Sharapova is more fighter than glamor, as shown at French Open
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How could anyone watch the Serena Williams-Svetlana Kuznetsova match and not think, "That Sveta has simply underachieved?" In a perverse way, it makes me respect even more what Maria Sharapova has managed to achieve, given how few clubs she has in her bag.
-- Dale Stafford, Washington, D.C.
• Not only do I agree, but we were also talking about this earlier this week. Despite the perception that Serena is romping during a compromised era, there are numerous and sundry talented players. Not least Kuznetsova, a two-time major winner who, for an hour Tuesday, went blow-for-blow with Williams in Serena's 6-1, 3-6, 6-3 victory in the French Open quarterfinals.
The problem is consistency. So many players sail for an hour before returning to terra firma. So many players can get hot for an event (see: Kvitova, Petra) but lack the staying power. So many players play confident tennis for a season but then doubt themselves (Wozniacki, Caroline), and their rankings go down the mineshaft.
Which brings us to Sharapova, who won a 0-6, 6-4, 6-3 alley fight (and an allez fight, for that matter) against Jelena Jankovic in the quarterfinals Wednesday. She'll face No. 3 Victoria Azarenka in the semifinals, with the winner likely getting Williams in the final.
"[Azarenka and I] have played each other so many times there are really no secrets between each other in terms of our game styles and what we do well and not," said Sharapova, who is 5-7 against Azarenka, though they haven't played this year.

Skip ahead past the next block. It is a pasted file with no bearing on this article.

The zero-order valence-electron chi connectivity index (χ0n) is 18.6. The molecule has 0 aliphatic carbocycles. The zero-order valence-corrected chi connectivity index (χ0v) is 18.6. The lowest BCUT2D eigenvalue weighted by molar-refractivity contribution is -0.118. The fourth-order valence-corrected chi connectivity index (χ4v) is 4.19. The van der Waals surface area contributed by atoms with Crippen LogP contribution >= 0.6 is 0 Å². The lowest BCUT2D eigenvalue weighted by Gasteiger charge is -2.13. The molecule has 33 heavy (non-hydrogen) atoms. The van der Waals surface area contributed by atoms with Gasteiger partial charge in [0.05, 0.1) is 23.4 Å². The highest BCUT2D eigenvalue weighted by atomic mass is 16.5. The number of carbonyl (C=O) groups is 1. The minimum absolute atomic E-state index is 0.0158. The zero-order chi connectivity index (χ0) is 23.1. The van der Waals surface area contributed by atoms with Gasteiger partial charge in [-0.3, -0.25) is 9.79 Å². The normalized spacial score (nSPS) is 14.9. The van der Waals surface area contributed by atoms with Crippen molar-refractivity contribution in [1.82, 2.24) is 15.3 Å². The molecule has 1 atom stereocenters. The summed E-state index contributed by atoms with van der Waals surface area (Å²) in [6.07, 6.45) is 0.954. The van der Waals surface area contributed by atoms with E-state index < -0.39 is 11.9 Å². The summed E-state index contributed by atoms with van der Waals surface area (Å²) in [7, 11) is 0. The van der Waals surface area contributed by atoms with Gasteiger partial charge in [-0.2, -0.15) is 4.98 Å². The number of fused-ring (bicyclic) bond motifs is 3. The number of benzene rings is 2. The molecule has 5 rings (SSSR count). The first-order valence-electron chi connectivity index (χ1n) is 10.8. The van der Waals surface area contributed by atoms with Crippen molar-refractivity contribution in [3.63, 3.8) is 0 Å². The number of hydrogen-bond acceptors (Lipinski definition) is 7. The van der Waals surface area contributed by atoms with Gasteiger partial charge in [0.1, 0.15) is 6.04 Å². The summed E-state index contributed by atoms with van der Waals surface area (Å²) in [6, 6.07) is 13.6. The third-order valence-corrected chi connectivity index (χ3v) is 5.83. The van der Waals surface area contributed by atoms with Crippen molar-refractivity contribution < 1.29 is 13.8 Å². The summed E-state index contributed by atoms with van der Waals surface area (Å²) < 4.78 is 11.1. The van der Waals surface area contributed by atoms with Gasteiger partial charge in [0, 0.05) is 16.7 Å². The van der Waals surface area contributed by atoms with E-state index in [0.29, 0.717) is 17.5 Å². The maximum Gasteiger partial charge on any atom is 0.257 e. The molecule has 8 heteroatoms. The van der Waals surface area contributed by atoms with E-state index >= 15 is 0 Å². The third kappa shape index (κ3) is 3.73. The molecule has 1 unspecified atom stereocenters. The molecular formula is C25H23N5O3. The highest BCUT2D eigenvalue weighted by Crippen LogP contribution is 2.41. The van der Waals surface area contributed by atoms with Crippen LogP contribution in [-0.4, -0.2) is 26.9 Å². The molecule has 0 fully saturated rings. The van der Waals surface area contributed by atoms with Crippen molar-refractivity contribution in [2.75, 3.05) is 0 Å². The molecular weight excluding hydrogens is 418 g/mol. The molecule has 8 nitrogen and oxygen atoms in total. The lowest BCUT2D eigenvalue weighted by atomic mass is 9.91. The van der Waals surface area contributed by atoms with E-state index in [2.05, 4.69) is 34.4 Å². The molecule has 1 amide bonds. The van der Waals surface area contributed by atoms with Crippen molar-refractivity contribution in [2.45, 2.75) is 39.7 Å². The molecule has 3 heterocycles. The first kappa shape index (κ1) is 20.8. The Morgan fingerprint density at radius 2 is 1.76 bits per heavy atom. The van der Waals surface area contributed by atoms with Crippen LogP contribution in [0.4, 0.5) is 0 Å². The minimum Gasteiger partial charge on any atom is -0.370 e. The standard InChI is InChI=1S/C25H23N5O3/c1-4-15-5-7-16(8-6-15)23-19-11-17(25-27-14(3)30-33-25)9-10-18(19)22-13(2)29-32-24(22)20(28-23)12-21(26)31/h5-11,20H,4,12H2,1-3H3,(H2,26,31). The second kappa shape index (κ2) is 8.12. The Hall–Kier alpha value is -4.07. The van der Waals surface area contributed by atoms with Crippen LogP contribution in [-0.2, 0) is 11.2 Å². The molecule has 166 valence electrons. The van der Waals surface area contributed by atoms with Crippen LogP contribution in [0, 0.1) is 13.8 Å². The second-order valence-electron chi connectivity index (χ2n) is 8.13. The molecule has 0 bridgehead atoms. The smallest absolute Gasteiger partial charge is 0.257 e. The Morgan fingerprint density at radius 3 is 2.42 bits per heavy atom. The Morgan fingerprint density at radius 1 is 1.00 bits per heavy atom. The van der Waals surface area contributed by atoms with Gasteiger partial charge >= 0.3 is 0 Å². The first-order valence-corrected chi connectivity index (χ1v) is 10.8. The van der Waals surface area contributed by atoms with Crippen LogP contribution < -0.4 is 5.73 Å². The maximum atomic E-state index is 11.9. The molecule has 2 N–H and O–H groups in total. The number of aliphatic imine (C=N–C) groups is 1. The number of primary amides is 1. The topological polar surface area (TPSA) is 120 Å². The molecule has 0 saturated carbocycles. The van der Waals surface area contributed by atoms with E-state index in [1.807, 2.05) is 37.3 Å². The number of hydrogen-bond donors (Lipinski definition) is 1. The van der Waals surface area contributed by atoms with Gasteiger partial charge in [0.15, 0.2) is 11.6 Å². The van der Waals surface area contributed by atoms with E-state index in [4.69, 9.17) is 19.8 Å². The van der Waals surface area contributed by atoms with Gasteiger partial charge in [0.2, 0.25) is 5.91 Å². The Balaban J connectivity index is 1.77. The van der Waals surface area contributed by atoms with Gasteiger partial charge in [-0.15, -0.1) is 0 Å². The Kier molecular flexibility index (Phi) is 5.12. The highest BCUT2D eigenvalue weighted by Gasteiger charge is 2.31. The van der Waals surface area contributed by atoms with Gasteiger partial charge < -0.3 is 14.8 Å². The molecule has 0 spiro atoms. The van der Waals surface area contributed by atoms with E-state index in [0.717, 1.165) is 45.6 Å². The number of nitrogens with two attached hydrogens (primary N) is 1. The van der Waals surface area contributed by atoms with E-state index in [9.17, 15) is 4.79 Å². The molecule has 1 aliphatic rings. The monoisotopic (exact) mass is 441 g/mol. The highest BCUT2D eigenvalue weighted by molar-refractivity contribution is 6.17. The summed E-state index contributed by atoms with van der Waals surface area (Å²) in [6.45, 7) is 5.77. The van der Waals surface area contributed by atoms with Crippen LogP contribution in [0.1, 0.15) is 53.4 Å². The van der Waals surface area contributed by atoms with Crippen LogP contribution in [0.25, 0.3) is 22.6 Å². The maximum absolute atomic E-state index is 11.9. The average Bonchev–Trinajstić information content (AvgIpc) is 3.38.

Sharapova won Wimbledon in 2004. Almost a decade later, she is still consistently reaching the latter rounds of Slams. Lord knows money isn't the motivation. She doesn't have to be doing this to pay bills. Lord knows there are more talented players. Lord knows there are more graceful and fluid movers. (Notice her side of the court on clay. She still hasn't figured out how to slide.) Yet she has put herself in position to defend her title.
I know she polarizes many of you. I know you dislike her screaming and her unimaginative play and her relentless endorsing. And, yes, her record against Williams inspires cringes. But here's an athlete who cuts no corners. Who grinds on the practice courts. Who plays all over the world because she loves competing and devoting herself to her craft. A pro's pro.
We got another example Wednesday. Sharapova was blanked in the first set. We see plenty of players -- male and female, old and young -- pack it in at this stage. Not my day. The opponent was too good. Sharapova, though, embraces the fray.
"She was a bit in cruise control," Sharapova said. "No matter how many errors I made or how disappointed I was with the way I started the match, I knew that I still could try to create chances out there."
Sharapova had to grind out the second set. At 3-3 in the third, she simply fired without inhibition and won the next three games to finish it out. We'll say it again: Her sensibilities are at odds with her image. Sorry, sponsors, but she's a street fighter at heart.
"I do find it meaningful when I have to dig deep in order to find the bonuses out of the match," Sharapova said. "Sometimes you just have to get the job done, and I did today."
Tennis -- like most sports -- has a way of hyping athletes in a way that isn't always commensurate with achievement. That's not the case with Sharapova. Never mind the records, the career Slam, the weeks at No. 1, the 29 WTA titles. Just watch her play and then consider how much she does with so little. Early in her career, she may have drawn inevitable comparisons to Anna Kournikova. Now a more apt comparison might be David Ferrer.
Roger Federer: Time for "the king is dead, long live the king?" Anyway, it's been incredible fun. After Michael Jordan and Ed Moses, no one else did this for me.
-- Shyam, Dharmashala, India